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A Paw-some Ally for Avery

by Avery Coenen

Supporting: Good Dog! Family Fundraisers for Good Dog! Service Canines

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Thank you for visiting Avery's service dog fundraiser!

Meet Avery


He is my bighearted 9-year-old with a vibrantly inquisitive mind.


Avery genuinely wants to understand the world around him.


He loves asking questions and quickly absorbs new information, especially when a topic fascinates him. His current interests include science, nature, and the great outdoors. He dreams of visiting as many National Parks as possible, with Yellowstone at the top of his list.


Avery has a fantastic imagination.


An avid book lover and Harry Potter fan, Avery loves to practice his wizardry skills at home.


He also loves dreaming up his own cool stories! This year, Avery learned to use speech-to-text on his Chromebook to write stories and create books. His latest is called "The Kingdom of the Pinecones."


Avery even makes up stories about his favorite toy, Bug Bug, a stuffed puppy that goes almost everywhere with him. He provides the personality, and Avery has turned his stories into little books like "Bug Bug's Adventurous Guide to Being a Knight."


Avery is also a great LEGO builder.


He likes making ships, planes, robots, and other creatures. However, machines that fly are his specialty. He is so talented when it comes to building working doors, moving parts, and little compartments.


Avery's kindhearted nature is one of his biggest strengths.


Avery is outgoing and friendly with just about everyone he meets – even if he's just met them. He delights in making others laugh with his silliness and sharing his interests with others. When someone is upset, Avery is eager to use these traits in cheering them up. He is also gentle and nurturing with younger kids. He likes teaching them to do the things he knows how to do.


People close to Avery describe him as "a pretty cool kid," and I couldn't agree more!


In addition to the many characteristics that make Avery such an incredible and unique kid, there is something else that makes him different from neurotypical children his age …


Avery has Autism and ADHD.


Autism Spectrum Disorder (ASD) is a complex developmental disability that causes significant communication, behavioral, and social challenges. The condition affects everyone who has it differently.


Attention-Deficit Hyperactivity Disorder (ADHD) is a developmental disability characterized by persistent inattention, hyperactivity, and impulsive behavior that interferes with academic, work, and/or social functioning. ADHD is a medical condition diagnosed when symptoms are severe enough to cause persistent and disruptive problems in multiple areas of day-to-day life.


The symptoms of Autism and ADHD are far-reaching in how they impact my son …


Avery has poor executive functioning.


These are the mental skills used to learn, work, and manage daily life. They include working memory, flexible thinking, and self-control that allow us to focus, follow directions, and handle emotions, among other things.


Executive functioning troubles affect Avery at school, home, and even when tending to activities he enjoys. Daily tasks like getting dressed and going through his morning routine to be ready for school are challenging to complete. It also causes trouble with school assignments, homework, and focus in the classroom.


It is difficult for Avery to control his body.


While he knows what he should be doing and wants to do it, his impulsivity often works against him, and his body doesn't follow through.


Avery requires a lot of sensory input, so instead of walking, he runs. Instead of sitting down, he will throw himself onto the floor or furniture.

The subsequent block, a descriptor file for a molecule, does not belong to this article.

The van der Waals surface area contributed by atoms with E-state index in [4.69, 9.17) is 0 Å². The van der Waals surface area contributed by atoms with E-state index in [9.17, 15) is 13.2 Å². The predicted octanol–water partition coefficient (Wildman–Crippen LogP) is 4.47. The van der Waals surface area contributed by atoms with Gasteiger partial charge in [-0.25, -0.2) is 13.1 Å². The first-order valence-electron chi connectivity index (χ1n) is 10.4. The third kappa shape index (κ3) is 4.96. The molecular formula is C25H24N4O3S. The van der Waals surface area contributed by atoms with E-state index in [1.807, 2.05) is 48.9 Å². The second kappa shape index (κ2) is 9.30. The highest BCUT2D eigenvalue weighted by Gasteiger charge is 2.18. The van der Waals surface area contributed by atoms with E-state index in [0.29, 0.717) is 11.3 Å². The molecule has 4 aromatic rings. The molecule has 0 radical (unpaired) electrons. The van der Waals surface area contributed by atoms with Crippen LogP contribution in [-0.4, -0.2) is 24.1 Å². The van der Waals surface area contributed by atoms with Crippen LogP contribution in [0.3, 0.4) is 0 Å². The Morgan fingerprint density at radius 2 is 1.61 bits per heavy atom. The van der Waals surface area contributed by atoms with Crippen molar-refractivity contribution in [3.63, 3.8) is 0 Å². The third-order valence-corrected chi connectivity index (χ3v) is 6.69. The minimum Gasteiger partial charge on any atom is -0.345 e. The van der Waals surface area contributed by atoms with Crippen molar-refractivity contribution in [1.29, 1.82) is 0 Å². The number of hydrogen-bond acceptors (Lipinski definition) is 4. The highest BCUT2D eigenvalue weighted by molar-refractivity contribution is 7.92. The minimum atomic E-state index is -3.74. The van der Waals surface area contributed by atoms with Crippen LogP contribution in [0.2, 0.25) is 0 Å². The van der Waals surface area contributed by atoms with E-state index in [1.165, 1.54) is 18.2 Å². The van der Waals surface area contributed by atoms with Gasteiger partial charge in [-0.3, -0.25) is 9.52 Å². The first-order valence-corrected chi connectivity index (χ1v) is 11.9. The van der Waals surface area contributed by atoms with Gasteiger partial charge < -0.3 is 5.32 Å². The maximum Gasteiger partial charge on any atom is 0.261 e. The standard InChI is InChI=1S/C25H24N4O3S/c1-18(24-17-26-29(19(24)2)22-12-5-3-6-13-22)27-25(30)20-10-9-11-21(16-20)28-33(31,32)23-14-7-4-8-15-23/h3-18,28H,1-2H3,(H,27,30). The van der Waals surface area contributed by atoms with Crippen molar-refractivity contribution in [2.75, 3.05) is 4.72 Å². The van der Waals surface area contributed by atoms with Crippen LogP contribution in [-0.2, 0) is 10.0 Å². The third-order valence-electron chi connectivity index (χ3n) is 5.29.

Avery doesn't have many friends.


His intense interests and inflexible thinking make it hard for him to create and maintain friendships during play, especially with peers his age.


Avery is often left feeling lonely and isolated.


Intense emotions are hard for Avery to handle.


When he gets upset, Avery acts impulsively and has trouble communicating his needs before it gets to the point of a meltdown, often resulting in throwing or breaking things. Most heartbreaking, he sometimes attempts to hurt himself.


Avery's outbursts become even more of a struggle when dealing with a teacher or caregiver who doesn't know how to work with him. Being told to "control" himself only exasperates the situation. Avery becomes hurt, frustrated, and feels unwelcome and unsupported by the people he is supposed to trust.


Can you imagine what it must feel like to be constantly misunderstood for having an invisible disability?


Misconceptions about ADHD are harmful.


Parenting a child with invisible disabilities, I have often felt the stigma around Avery's diagnoses (especially ADHD) and how many people think it is "not a big deal," which is not true.


I'm constantly advocating for my child and educating others that:


• ADHD is not a made-up condition.
• ADHD is not caused by bad parenting or poor discipline.
• ADHD is not something children outgrow.
• ADHD is not an excuse to be lazy or misbehave.
• ADHD does not mean a person is dumb.


ADHD Myths and misunderstandings often lead to damaging, longstanding consequences.


Unfortunately, this is a reality for my son.


Avery was diagnosed with ADHD when he was 4 years old and has only recently received his Autism diagnosis.


While his preschool classmates were building confidence in their abilities, Avery discovered he was very different from his peers. He became very aware of the labels his teachers placed on him. It has progressed over the years, with him receiving so many more negative comments than his peers. It affects his self-esteem and confidence.


Avery is a very passionate little boy who wants to learn!


Of course, this requires understanding and patience from a teacher who understands his disability.


So, when his public school wasn't equipped to help him, we moved to an area with the proper support and teachers to help him thrive.


As a working mom, finding appropriate care for Avery has been difficult over the years.